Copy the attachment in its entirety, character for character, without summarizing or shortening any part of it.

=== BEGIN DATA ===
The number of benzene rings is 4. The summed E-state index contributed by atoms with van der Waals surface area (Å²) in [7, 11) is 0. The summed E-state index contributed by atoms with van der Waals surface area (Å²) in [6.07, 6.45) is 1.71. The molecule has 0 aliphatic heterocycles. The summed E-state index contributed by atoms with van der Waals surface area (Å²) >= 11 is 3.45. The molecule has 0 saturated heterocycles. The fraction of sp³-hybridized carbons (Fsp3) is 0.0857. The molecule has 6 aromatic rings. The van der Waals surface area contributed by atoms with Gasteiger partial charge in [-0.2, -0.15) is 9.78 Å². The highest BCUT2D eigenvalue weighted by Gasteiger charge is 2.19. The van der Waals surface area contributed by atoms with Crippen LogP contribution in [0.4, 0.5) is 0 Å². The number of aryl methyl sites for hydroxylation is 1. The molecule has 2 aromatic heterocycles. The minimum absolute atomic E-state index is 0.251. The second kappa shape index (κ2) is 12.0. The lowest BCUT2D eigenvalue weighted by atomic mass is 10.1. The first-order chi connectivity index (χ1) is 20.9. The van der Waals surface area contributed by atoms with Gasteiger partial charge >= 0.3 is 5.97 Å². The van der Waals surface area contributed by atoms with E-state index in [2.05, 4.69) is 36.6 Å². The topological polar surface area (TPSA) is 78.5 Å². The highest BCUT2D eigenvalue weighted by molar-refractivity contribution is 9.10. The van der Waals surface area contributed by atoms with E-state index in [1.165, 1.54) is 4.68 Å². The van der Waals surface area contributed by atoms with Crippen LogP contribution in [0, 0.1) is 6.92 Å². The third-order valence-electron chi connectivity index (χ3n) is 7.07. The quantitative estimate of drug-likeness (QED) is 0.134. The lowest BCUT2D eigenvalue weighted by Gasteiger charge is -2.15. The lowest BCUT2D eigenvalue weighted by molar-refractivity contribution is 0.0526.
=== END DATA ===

The number of benzene rings is 4. The summed E-state index contributed by atoms with van der Waals surface area (Å²) in [7, 11) is 0. The summed E-state index contributed by atoms with van der Waals surface area (Å²) in [6.07, 6.45) is 1.71. The molecule has 0 aliphatic heterocycles. The summed E-state index contributed by atoms with van der Waals surface area (Å²) >= 11 is 3.45. The molecule has 0 saturated heterocycles. The fraction of sp³-hybridized carbons (Fsp3) is 0.0857. The molecule has 6 aromatic rings. The van der Waals surface area contributed by atoms with Gasteiger partial charge in [-0.2, -0.15) is 9.78 Å². The highest BCUT2D eigenvalue weighted by Gasteiger charge is 2.19. The van der Waals surface area contributed by atoms with Crippen LogP contribution in [0.4, 0.5) is 0 Å². The number of aryl methyl sites for hydroxylation is 1. The molecule has 2 aromatic heterocycles. The minimum absolute atomic E-state index is 0.251. The second kappa shape index (κ2) is 12.0. The lowest BCUT2D eigenvalue weighted by atomic mass is 10.1. The first-order chi connectivity index (χ1) is 20.9. The van der Waals surface area contributed by atoms with Gasteiger partial charge >= 0.3 is 5.97 Å². The van der Waals surface area contributed by atoms with E-state index in [2.05, 4.69) is 36.6 Å². The topological polar surface area (TPSA) is 78.5 Å². The highest BCUT2D eigenvalue weighted by molar-refractivity contribution is 9.10. The van der Waals surface area contributed by atoms with E-state index in [1.165, 1.54) is 4.68 Å². The van der Waals surface area contributed by atoms with Crippen LogP contribution in [0, 0.1) is 6.92 Å². The third-order valence-electron chi connectivity index (χ3n) is 7.07. The quantitative estimate of drug-likeness (QED) is 0.134. The lowest BCUT2D eigenvalue weighted by Gasteiger charge is -2.15. The lowest BCUT2D eigenvalue weighted by molar-refractivity contribution is 0.0526.